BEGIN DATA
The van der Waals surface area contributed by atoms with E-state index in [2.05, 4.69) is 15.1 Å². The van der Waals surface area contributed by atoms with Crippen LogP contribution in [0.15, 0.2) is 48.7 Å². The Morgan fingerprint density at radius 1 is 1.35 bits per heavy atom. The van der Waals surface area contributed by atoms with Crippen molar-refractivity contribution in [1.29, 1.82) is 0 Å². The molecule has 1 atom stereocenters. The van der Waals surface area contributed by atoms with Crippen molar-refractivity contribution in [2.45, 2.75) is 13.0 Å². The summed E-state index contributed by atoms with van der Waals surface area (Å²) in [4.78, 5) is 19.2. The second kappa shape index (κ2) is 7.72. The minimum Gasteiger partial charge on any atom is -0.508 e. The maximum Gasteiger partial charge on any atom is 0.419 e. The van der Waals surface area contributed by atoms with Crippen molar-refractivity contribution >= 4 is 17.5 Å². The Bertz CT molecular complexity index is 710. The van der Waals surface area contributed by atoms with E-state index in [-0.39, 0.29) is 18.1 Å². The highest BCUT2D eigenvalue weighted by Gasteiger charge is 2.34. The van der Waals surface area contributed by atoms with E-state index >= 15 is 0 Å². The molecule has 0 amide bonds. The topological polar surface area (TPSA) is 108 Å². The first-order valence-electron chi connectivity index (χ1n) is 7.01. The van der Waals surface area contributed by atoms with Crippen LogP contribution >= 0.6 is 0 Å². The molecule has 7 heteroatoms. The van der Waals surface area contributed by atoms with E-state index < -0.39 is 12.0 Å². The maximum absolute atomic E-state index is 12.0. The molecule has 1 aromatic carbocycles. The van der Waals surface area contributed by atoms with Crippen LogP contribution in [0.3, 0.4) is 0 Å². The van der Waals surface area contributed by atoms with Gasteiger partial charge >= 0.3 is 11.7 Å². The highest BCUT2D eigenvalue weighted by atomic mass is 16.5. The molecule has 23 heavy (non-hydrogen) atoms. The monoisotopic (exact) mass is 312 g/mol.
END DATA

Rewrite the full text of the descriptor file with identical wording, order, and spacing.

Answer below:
The van der Waals surface area contributed by atoms with E-state index in [2.05, 4.69) is 15.1 Å². The van der Waals surface area contributed by atoms with Crippen LogP contribution in [0.15, 0.2) is 48.7 Å². The Morgan fingerprint density at radius 1 is 1.35 bits per heavy atom. The van der Waals surface area contributed by atoms with Crippen molar-refractivity contribution in [1.29, 1.82) is 0 Å². The molecule has 1 atom stereocenters. The van der Waals surface area contributed by atoms with Crippen molar-refractivity contribution in [2.45, 2.75) is 13.0 Å². The summed E-state index contributed by atoms with van der Waals surface area (Å²) in [4.78, 5) is 19.2. The second kappa shape index (κ2) is 7.72. The minimum Gasteiger partial charge on any atom is -0.508 e. The maximum Gasteiger partial charge on any atom is 0.419 e. The van der Waals surface area contributed by atoms with Crippen molar-refractivity contribution >= 4 is 17.5 Å². The Bertz CT molecular complexity index is 710. The van der Waals surface area contributed by atoms with E-state index in [-0.39, 0.29) is 18.1 Å². The highest BCUT2D eigenvalue weighted by Gasteiger charge is 2.34. The van der Waals surface area contributed by atoms with E-state index >= 15 is 0 Å². The molecule has 0 amide bonds. The topological polar surface area (TPSA) is 108 Å². The first-order valence-electron chi connectivity index (χ1n) is 7.01. The van der Waals surface area contributed by atoms with Crippen LogP contribution >= 0.6 is 0 Å². The molecule has 7 heteroatoms. The van der Waals surface area contributed by atoms with E-state index < -0.39 is 12.0 Å². The maximum absolute atomic E-state index is 12.0. The molecule has 1 aromatic carbocycles. The van der Waals surface area contributed by atoms with Crippen LogP contribution in [0.3, 0.4) is 0 Å². The van der Waals surface area contributed by atoms with Gasteiger partial charge >= 0.3 is 11.7 Å². The highest BCUT2D eigenvalue weighted by atomic mass is 16.5. The molecule has 23 heavy (non-hydrogen) atoms. The monoisotopic (exact) mass is 312 g/mol.